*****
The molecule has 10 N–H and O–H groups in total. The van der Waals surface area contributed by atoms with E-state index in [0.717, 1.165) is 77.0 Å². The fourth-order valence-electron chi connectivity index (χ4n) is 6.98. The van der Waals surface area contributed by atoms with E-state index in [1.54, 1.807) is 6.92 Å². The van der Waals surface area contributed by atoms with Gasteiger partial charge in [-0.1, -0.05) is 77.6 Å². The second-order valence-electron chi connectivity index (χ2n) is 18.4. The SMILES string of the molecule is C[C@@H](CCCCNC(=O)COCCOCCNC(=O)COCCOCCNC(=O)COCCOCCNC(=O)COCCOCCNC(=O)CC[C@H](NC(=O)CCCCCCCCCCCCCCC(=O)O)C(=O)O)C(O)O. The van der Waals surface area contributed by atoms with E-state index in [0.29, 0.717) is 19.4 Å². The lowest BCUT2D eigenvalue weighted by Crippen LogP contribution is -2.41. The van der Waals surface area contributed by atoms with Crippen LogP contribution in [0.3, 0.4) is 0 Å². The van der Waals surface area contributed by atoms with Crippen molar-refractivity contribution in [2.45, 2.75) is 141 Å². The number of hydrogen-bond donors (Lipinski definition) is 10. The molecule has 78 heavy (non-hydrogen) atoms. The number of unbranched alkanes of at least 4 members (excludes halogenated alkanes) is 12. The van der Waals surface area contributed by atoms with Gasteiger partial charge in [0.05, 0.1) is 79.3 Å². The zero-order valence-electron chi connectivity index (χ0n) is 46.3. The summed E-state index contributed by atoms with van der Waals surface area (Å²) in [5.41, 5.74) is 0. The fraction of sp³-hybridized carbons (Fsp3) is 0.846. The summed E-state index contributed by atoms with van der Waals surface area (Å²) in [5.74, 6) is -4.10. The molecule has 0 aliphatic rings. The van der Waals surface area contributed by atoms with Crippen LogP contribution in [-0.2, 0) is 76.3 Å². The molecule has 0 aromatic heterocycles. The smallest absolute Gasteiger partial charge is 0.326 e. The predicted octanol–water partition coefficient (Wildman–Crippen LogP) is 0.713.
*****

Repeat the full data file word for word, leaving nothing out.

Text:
The molecule has 10 N–H and O–H groups in total. The van der Waals surface area contributed by atoms with E-state index in [0.717, 1.165) is 77.0 Å². The fourth-order valence-electron chi connectivity index (χ4n) is 6.98. The van der Waals surface area contributed by atoms with E-state index in [1.54, 1.807) is 6.92 Å². The van der Waals surface area contributed by atoms with Gasteiger partial charge in [-0.1, -0.05) is 77.6 Å². The second-order valence-electron chi connectivity index (χ2n) is 18.4. The SMILES string of the molecule is C[C@@H](CCCCNC(=O)COCCOCCNC(=O)COCCOCCNC(=O)COCCOCCNC(=O)COCCOCCNC(=O)CC[C@H](NC(=O)CCCCCCCCCCCCCCC(=O)O)C(=O)O)C(O)O. The van der Waals surface area contributed by atoms with E-state index in [0.29, 0.717) is 19.4 Å². The lowest BCUT2D eigenvalue weighted by Crippen LogP contribution is -2.41. The van der Waals surface area contributed by atoms with Crippen LogP contribution in [0.3, 0.4) is 0 Å². The van der Waals surface area contributed by atoms with Crippen molar-refractivity contribution in [2.45, 2.75) is 141 Å². The number of hydrogen-bond donors (Lipinski definition) is 10. The molecule has 78 heavy (non-hydrogen) atoms. The number of unbranched alkanes of at least 4 members (excludes halogenated alkanes) is 12. The van der Waals surface area contributed by atoms with Gasteiger partial charge in [0.05, 0.1) is 79.3 Å². The zero-order valence-electron chi connectivity index (χ0n) is 46.3. The summed E-state index contributed by atoms with van der Waals surface area (Å²) in [5.41, 5.74) is 0. The fraction of sp³-hybridized carbons (Fsp3) is 0.846. The summed E-state index contributed by atoms with van der Waals surface area (Å²) in [5.74, 6) is -4.10. The molecule has 0 aliphatic rings. The van der Waals surface area contributed by atoms with Crippen LogP contribution in [-0.2, 0) is 76.3 Å². The molecule has 0 aromatic heterocycles. The smallest absolute Gasteiger partial charge is 0.326 e. The predicted octanol–water partition coefficient (Wildman–Crippen LogP) is 0.713.